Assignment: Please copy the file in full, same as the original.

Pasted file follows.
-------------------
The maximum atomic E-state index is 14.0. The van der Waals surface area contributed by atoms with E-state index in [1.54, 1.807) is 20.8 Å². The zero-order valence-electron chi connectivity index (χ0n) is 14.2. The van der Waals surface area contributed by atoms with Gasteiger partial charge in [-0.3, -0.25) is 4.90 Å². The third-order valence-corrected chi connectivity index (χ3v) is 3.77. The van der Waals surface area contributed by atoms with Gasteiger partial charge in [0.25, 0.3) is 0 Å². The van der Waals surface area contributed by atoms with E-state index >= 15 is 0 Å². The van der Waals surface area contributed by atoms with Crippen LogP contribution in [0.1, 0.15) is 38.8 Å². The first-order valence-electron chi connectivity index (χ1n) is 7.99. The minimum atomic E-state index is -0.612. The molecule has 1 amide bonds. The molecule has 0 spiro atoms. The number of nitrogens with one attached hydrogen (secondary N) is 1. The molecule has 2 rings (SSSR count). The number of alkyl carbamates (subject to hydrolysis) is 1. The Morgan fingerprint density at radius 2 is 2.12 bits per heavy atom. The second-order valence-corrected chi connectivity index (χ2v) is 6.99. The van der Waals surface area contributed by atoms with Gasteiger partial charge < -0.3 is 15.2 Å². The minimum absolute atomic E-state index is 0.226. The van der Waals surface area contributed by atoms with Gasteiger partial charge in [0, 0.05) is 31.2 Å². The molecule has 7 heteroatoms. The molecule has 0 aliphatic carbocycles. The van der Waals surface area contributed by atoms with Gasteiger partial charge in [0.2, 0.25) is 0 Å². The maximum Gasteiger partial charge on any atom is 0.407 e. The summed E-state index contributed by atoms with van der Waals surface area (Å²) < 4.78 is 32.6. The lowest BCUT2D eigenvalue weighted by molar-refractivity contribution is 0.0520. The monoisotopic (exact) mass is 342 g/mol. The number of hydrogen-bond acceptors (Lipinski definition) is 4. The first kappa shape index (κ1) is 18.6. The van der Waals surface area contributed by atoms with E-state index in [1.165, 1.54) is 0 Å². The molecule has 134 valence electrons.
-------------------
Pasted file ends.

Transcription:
The maximum atomic E-state index is 14.0. The van der Waals surface area contributed by atoms with E-state index in [1.54, 1.807) is 20.8 Å². The zero-order valence-electron chi connectivity index (χ0n) is 14.2. The van der Waals surface area contributed by atoms with Gasteiger partial charge in [-0.3, -0.25) is 4.90 Å². The third-order valence-corrected chi connectivity index (χ3v) is 3.77. The van der Waals surface area contributed by atoms with Gasteiger partial charge in [0.25, 0.3) is 0 Å². The van der Waals surface area contributed by atoms with E-state index >= 15 is 0 Å². The van der Waals surface area contributed by atoms with Crippen LogP contribution in [0.1, 0.15) is 38.8 Å². The first-order valence-electron chi connectivity index (χ1n) is 7.99. The minimum atomic E-state index is -0.612. The molecule has 1 amide bonds. The molecule has 0 spiro atoms. The number of nitrogens with one attached hydrogen (secondary N) is 1. The molecule has 2 rings (SSSR count). The number of alkyl carbamates (subject to hydrolysis) is 1. The Morgan fingerprint density at radius 2 is 2.12 bits per heavy atom. The second-order valence-corrected chi connectivity index (χ2v) is 6.99. The van der Waals surface area contributed by atoms with Gasteiger partial charge < -0.3 is 15.2 Å². The minimum absolute atomic E-state index is 0.226. The van der Waals surface area contributed by atoms with Gasteiger partial charge in [0, 0.05) is 31.2 Å². The molecule has 7 heteroatoms. The molecule has 0 aliphatic carbocycles. The van der Waals surface area contributed by atoms with Gasteiger partial charge in [0.2, 0.25) is 0 Å². The maximum Gasteiger partial charge on any atom is 0.407 e. The summed E-state index contributed by atoms with van der Waals surface area (Å²) < 4.78 is 32.6. The lowest BCUT2D eigenvalue weighted by molar-refractivity contribution is 0.0520. The monoisotopic (exact) mass is 342 g/mol. The number of hydrogen-bond acceptors (Lipinski definition) is 4. The first kappa shape index (κ1) is 18.6. The van der Waals surface area contributed by atoms with E-state index in [1.165, 1.54) is 0 Å². The molecule has 134 valence electrons.